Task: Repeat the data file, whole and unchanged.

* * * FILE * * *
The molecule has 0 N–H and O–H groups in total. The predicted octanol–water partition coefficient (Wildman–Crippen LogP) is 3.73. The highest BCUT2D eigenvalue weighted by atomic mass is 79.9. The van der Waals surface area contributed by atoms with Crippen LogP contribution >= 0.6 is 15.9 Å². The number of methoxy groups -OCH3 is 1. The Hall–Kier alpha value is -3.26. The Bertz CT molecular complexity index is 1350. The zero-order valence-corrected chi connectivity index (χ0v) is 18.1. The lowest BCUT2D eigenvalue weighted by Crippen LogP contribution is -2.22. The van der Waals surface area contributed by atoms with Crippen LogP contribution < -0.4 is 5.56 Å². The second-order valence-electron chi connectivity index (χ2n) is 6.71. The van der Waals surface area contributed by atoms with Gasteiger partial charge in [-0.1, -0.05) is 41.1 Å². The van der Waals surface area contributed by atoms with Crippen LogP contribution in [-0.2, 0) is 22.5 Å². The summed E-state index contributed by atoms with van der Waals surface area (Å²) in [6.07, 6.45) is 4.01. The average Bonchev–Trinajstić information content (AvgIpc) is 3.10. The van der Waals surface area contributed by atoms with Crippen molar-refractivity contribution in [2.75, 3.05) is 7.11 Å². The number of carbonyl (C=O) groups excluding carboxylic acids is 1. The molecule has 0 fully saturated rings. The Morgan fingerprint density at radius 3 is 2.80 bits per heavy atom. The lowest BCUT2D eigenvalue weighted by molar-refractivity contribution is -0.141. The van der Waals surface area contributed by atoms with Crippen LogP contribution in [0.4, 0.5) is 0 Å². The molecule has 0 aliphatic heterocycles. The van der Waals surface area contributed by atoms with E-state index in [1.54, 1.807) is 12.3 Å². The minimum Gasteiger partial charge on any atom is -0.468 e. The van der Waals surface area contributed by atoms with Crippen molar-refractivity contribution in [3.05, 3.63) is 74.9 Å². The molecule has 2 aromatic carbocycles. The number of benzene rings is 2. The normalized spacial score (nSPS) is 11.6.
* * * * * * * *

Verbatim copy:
The molecule has 0 N–H and O–H groups in total. The predicted octanol–water partition coefficient (Wildman–Crippen LogP) is 3.73. The highest BCUT2D eigenvalue weighted by atomic mass is 79.9. The van der Waals surface area contributed by atoms with Crippen LogP contribution >= 0.6 is 15.9 Å². The number of methoxy groups -OCH3 is 1. The Hall–Kier alpha value is -3.26. The Bertz CT molecular complexity index is 1350. The zero-order valence-corrected chi connectivity index (χ0v) is 18.1. The lowest BCUT2D eigenvalue weighted by Crippen LogP contribution is -2.22. The van der Waals surface area contributed by atoms with Crippen LogP contribution < -0.4 is 5.56 Å². The second-order valence-electron chi connectivity index (χ2n) is 6.71. The van der Waals surface area contributed by atoms with Gasteiger partial charge in [-0.1, -0.05) is 41.1 Å². The van der Waals surface area contributed by atoms with Crippen LogP contribution in [-0.2, 0) is 22.5 Å². The summed E-state index contributed by atoms with van der Waals surface area (Å²) in [6.07, 6.45) is 4.01. The average Bonchev–Trinajstić information content (AvgIpc) is 3.10. The van der Waals surface area contributed by atoms with Crippen molar-refractivity contribution in [2.75, 3.05) is 7.11 Å². The number of carbonyl (C=O) groups excluding carboxylic acids is 1. The molecule has 0 fully saturated rings. The Morgan fingerprint density at radius 3 is 2.80 bits per heavy atom. The lowest BCUT2D eigenvalue weighted by molar-refractivity contribution is -0.141. The van der Waals surface area contributed by atoms with Crippen LogP contribution in [0.4, 0.5) is 0 Å². The molecule has 0 aliphatic heterocycles. The van der Waals surface area contributed by atoms with E-state index in [1.54, 1.807) is 12.3 Å². The minimum Gasteiger partial charge on any atom is -0.468 e. The van der Waals surface area contributed by atoms with Crippen molar-refractivity contribution in [3.05, 3.63) is 74.9 Å². The molecule has 2 aromatic carbocycles. The number of benzene rings is 2. The normalized spacial score (nSPS) is 11.6.